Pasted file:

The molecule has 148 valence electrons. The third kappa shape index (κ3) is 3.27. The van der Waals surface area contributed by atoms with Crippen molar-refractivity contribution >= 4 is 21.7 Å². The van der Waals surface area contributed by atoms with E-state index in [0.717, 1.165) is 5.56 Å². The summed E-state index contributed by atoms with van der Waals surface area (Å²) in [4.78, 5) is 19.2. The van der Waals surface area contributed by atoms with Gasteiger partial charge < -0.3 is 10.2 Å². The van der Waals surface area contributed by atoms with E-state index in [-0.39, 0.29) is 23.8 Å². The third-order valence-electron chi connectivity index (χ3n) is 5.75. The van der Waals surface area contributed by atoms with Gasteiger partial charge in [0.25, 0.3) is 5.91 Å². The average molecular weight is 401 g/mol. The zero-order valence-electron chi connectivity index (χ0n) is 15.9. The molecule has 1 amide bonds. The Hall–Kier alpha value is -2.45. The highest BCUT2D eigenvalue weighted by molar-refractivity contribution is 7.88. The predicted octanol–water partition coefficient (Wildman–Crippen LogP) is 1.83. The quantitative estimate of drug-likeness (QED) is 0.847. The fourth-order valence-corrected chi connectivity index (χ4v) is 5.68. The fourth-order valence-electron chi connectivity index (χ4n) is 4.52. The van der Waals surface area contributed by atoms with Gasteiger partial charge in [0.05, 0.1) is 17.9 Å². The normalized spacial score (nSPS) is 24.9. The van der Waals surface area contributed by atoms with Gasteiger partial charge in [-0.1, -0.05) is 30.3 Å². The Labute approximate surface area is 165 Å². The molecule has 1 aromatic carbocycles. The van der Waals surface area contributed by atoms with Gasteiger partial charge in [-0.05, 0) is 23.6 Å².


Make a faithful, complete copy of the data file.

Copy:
The molecule has 148 valence electrons. The third kappa shape index (κ3) is 3.27. The van der Waals surface area contributed by atoms with Crippen molar-refractivity contribution >= 4 is 21.7 Å². The van der Waals surface area contributed by atoms with E-state index in [0.717, 1.165) is 5.56 Å². The summed E-state index contributed by atoms with van der Waals surface area (Å²) in [4.78, 5) is 19.2. The van der Waals surface area contributed by atoms with Gasteiger partial charge < -0.3 is 10.2 Å². The van der Waals surface area contributed by atoms with E-state index in [-0.39, 0.29) is 23.8 Å². The third-order valence-electron chi connectivity index (χ3n) is 5.75. The van der Waals surface area contributed by atoms with Gasteiger partial charge in [0.25, 0.3) is 5.91 Å². The average molecular weight is 401 g/mol. The zero-order valence-electron chi connectivity index (χ0n) is 15.9. The molecule has 1 amide bonds. The Hall–Kier alpha value is -2.45. The highest BCUT2D eigenvalue weighted by molar-refractivity contribution is 7.88. The predicted octanol–water partition coefficient (Wildman–Crippen LogP) is 1.83. The quantitative estimate of drug-likeness (QED) is 0.847. The fourth-order valence-corrected chi connectivity index (χ4v) is 5.68. The fourth-order valence-electron chi connectivity index (χ4n) is 4.52. The van der Waals surface area contributed by atoms with Gasteiger partial charge in [0.05, 0.1) is 17.9 Å². The normalized spacial score (nSPS) is 24.9. The van der Waals surface area contributed by atoms with Gasteiger partial charge in [-0.1, -0.05) is 30.3 Å². The Labute approximate surface area is 165 Å². The molecule has 1 aromatic carbocycles. The van der Waals surface area contributed by atoms with Gasteiger partial charge in [-0.05, 0) is 23.6 Å².